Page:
The second course, a few years later, was on short stories, and the tutors were Ali Smith and Toby Litt. Ali Smith was one of the reasons I wanted to write short stories in the first place. And so when we had a one-on-one tutorial and she told me to give up the day job and write full time because I was "the real thing", it blew my mind. Another milestone.

Coming back to Totleigh Barton, where this second course was held, was very moving for me. It's amazing to mark the passing of time: 2006 - me paying to come on a course; 2010 - me being invited and paid for, book in hand!

The reading went very well - I think. I say that because it was in a big barn and I didn't wear my glasses (ah, time...!) and so couldn't see the faces of the sixth-formers from 2 Bristol schools who were having a wonderful writing week with their teachers! I talked about my journey, read some flash stories and the beginning of a story from my book that I'd started writing there in 2006, and answered excellent questions, such as "How come you seem so happy?"! I liked that one. "Because I get to come here and talk about short stories," was the simple answer. The students were all very interested in writing, they are writing themselves, and I was really inspired by being with them, by answering their questions and listening to them talk about writing. And -they bought 10 books, all the copies I brought with me, that was quite a surprise too.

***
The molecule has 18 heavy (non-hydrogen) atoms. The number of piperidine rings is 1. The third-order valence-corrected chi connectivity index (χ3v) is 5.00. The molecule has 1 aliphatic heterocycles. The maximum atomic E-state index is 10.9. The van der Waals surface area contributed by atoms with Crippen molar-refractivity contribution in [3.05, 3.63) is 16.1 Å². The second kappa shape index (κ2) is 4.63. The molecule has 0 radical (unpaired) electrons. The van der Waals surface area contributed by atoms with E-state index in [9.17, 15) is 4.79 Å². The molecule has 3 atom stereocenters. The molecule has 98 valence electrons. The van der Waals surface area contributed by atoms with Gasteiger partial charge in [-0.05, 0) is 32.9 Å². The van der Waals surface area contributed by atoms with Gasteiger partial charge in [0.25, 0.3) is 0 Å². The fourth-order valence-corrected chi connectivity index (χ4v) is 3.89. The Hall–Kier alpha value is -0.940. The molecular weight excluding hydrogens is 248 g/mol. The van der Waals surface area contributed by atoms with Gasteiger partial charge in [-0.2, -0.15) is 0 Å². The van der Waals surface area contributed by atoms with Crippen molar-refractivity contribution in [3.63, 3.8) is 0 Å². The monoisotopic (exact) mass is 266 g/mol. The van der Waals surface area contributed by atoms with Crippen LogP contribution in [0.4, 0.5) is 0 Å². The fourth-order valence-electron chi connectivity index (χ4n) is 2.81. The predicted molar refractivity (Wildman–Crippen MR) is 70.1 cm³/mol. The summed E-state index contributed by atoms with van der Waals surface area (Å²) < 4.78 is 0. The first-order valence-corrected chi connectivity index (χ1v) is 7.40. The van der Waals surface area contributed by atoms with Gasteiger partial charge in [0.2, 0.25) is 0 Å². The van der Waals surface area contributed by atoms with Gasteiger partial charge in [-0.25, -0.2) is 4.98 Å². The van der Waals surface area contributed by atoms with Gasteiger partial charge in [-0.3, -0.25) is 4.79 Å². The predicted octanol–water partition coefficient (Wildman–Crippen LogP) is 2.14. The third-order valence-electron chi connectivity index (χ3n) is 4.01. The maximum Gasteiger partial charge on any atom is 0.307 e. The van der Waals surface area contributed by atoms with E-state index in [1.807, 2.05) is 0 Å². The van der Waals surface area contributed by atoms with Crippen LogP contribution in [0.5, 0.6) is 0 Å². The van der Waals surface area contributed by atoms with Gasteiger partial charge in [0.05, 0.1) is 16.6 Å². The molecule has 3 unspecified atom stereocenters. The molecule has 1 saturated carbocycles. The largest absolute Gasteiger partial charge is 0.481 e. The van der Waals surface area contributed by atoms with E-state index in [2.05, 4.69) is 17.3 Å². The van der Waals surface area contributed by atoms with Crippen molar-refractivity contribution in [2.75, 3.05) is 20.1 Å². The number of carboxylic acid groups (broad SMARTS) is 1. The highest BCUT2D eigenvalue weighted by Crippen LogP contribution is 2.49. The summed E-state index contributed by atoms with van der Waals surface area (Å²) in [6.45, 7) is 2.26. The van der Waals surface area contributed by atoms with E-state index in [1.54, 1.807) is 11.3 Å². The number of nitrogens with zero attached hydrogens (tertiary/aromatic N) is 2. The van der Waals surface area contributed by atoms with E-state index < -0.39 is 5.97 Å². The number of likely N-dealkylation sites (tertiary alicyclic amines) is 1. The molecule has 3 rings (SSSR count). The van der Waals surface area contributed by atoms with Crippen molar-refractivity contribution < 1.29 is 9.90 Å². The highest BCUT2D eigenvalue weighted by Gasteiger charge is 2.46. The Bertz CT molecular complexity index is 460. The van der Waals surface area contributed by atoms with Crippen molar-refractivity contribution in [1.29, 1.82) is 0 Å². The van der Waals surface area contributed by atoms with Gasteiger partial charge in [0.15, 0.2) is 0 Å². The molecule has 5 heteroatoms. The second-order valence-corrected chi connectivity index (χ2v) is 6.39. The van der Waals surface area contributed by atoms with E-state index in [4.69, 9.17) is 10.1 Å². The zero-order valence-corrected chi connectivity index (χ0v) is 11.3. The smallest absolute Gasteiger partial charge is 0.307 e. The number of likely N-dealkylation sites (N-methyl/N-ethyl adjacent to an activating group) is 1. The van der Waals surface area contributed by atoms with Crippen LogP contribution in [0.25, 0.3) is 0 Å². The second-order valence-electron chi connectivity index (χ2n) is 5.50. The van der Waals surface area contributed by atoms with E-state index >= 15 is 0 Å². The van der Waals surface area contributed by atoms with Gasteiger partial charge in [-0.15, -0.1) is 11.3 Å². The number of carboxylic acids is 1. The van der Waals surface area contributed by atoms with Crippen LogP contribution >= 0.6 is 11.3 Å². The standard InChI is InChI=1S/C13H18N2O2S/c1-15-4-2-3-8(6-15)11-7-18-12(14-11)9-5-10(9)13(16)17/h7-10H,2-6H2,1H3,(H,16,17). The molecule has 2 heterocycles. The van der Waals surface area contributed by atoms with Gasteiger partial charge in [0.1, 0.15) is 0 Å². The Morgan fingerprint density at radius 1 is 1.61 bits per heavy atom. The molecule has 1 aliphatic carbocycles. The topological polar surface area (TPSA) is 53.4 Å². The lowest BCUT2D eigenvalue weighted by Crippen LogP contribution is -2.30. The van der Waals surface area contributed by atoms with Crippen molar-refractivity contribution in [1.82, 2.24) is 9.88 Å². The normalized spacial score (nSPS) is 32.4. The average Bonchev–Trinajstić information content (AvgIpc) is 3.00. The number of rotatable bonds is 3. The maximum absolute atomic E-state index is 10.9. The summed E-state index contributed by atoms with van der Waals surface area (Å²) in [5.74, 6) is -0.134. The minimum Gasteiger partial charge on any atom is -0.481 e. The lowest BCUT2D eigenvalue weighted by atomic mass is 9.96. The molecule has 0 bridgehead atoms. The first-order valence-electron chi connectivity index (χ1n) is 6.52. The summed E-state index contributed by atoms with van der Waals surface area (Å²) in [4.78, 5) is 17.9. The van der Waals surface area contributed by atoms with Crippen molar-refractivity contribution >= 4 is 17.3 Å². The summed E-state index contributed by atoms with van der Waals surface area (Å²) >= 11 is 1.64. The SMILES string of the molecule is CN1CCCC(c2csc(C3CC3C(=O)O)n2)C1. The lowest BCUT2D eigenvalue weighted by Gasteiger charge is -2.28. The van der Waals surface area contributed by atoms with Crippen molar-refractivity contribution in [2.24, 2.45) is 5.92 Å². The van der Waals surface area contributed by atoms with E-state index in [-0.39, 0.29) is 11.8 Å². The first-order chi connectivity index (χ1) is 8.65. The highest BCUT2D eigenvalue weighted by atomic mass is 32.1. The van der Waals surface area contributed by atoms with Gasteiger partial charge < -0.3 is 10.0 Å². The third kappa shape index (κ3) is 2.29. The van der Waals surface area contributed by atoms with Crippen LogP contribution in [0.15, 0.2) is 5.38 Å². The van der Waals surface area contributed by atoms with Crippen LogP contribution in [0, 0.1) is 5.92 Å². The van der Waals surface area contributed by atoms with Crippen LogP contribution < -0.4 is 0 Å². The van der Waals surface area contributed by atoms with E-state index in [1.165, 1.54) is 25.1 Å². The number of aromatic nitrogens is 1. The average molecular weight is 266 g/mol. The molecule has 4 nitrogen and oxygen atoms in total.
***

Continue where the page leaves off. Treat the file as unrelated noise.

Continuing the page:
I also had a great time meeting the two excellent tutors, playwright Diane Samuels and Bristol-based novelist Chris Wakling, the teachers from the two schools, and Totleigh Barton centre directors Claire and Ollie. Looking forward to seeing them all again. I came back to Bristol the next day feeling re-energised and re-inspired. Hope I get to go back.

And then yesterday, just slipping in there before January left, some very lovely news. I think I mentioned that my play, Exchange Rates, which I adapted from my short story, was shortlisted for the Total Beast 6-Minute Play competition, and that all the shortlisted plays were being performed. We went to London for the performance, and I was really moved by how well the actors performed my play. It was just wonderful seeing it brought to life so well. (Of course I wanted to tweak it a little, but there you are!). After the performances, the director asked any of the writers in the audience to come onstage. I was a little freaked out by that, suddenly getting shy, but then we stood there and he announced the winner.


Yup! Big big shock. Really. Just having the play performed was a thrill. But a lovely cheque, which is greatly appreciated, as well as a critique of whatever script I choose to give her by a professional editor, which is a wonderful prize.

So now I am doubly, triply inspired! Now I want to write a play from scratch... and, after a fabulous creative brainstorming meeting with Philipa from the University's Centre for Public Engagement today, I want to write a science play, and maybe a film... and maybe something animated... and...

So, February dawns and 2010 is looking brighter. No snow this week, yet. And more inspirational events to keep my spirits up - am going to talk to undergrad Creative Writing students at Bath Spa Uni next week, where I did my MA. Don't tell anyone, but I think I might get more out of doing these events than they do. Shhhhh.